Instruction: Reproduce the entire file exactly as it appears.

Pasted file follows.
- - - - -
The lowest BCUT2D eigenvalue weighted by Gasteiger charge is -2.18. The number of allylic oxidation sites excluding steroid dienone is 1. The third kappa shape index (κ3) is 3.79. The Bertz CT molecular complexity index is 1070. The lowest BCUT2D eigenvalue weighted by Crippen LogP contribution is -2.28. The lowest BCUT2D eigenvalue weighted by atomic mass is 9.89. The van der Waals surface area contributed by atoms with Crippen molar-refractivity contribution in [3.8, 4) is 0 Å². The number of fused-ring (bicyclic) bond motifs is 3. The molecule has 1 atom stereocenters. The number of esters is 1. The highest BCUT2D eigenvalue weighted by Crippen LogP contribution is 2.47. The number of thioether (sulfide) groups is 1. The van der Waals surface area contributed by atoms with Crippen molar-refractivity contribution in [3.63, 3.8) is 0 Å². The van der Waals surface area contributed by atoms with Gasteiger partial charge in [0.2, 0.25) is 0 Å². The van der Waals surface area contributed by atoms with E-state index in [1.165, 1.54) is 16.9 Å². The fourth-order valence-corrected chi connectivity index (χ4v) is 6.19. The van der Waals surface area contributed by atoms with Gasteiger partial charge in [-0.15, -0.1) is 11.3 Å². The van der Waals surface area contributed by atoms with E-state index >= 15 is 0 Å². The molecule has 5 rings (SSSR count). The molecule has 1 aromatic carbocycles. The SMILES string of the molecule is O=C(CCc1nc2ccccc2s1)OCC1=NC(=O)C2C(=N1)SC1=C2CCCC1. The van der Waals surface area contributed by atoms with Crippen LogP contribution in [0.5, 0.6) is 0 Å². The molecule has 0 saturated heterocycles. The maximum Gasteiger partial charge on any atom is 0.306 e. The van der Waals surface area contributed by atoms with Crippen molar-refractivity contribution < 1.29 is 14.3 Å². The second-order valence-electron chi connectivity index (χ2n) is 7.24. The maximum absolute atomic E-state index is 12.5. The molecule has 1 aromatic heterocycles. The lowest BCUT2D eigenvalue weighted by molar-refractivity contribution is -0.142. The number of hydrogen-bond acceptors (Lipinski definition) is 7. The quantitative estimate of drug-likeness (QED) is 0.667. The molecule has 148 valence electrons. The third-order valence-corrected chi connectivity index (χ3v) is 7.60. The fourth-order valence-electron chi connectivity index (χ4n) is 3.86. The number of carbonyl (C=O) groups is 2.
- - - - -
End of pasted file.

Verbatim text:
The lowest BCUT2D eigenvalue weighted by Gasteiger charge is -2.18. The number of allylic oxidation sites excluding steroid dienone is 1. The third kappa shape index (κ3) is 3.79. The Bertz CT molecular complexity index is 1070. The lowest BCUT2D eigenvalue weighted by Crippen LogP contribution is -2.28. The lowest BCUT2D eigenvalue weighted by atomic mass is 9.89. The van der Waals surface area contributed by atoms with Crippen molar-refractivity contribution in [3.8, 4) is 0 Å². The number of fused-ring (bicyclic) bond motifs is 3. The molecule has 1 atom stereocenters. The number of esters is 1. The highest BCUT2D eigenvalue weighted by Crippen LogP contribution is 2.47. The number of thioether (sulfide) groups is 1. The van der Waals surface area contributed by atoms with Crippen molar-refractivity contribution in [3.63, 3.8) is 0 Å². The van der Waals surface area contributed by atoms with Gasteiger partial charge in [0.2, 0.25) is 0 Å². The van der Waals surface area contributed by atoms with E-state index in [1.165, 1.54) is 16.9 Å². The fourth-order valence-corrected chi connectivity index (χ4v) is 6.19. The van der Waals surface area contributed by atoms with Gasteiger partial charge in [-0.15, -0.1) is 11.3 Å². The van der Waals surface area contributed by atoms with E-state index >= 15 is 0 Å². The molecule has 5 rings (SSSR count). The molecule has 1 aromatic carbocycles. The SMILES string of the molecule is O=C(CCc1nc2ccccc2s1)OCC1=NC(=O)C2C(=N1)SC1=C2CCCC1. The van der Waals surface area contributed by atoms with Crippen LogP contribution in [0.5, 0.6) is 0 Å². The molecule has 0 saturated heterocycles. The maximum Gasteiger partial charge on any atom is 0.306 e. The van der Waals surface area contributed by atoms with Crippen molar-refractivity contribution < 1.29 is 14.3 Å². The second-order valence-electron chi connectivity index (χ2n) is 7.24. The maximum absolute atomic E-state index is 12.5. The molecule has 1 aromatic heterocycles. The lowest BCUT2D eigenvalue weighted by molar-refractivity contribution is -0.142. The number of hydrogen-bond acceptors (Lipinski definition) is 7. The quantitative estimate of drug-likeness (QED) is 0.667. The molecule has 148 valence electrons. The third-order valence-corrected chi connectivity index (χ3v) is 7.60. The fourth-order valence-electron chi connectivity index (χ4n) is 3.86. The number of carbonyl (C=O) groups is 2.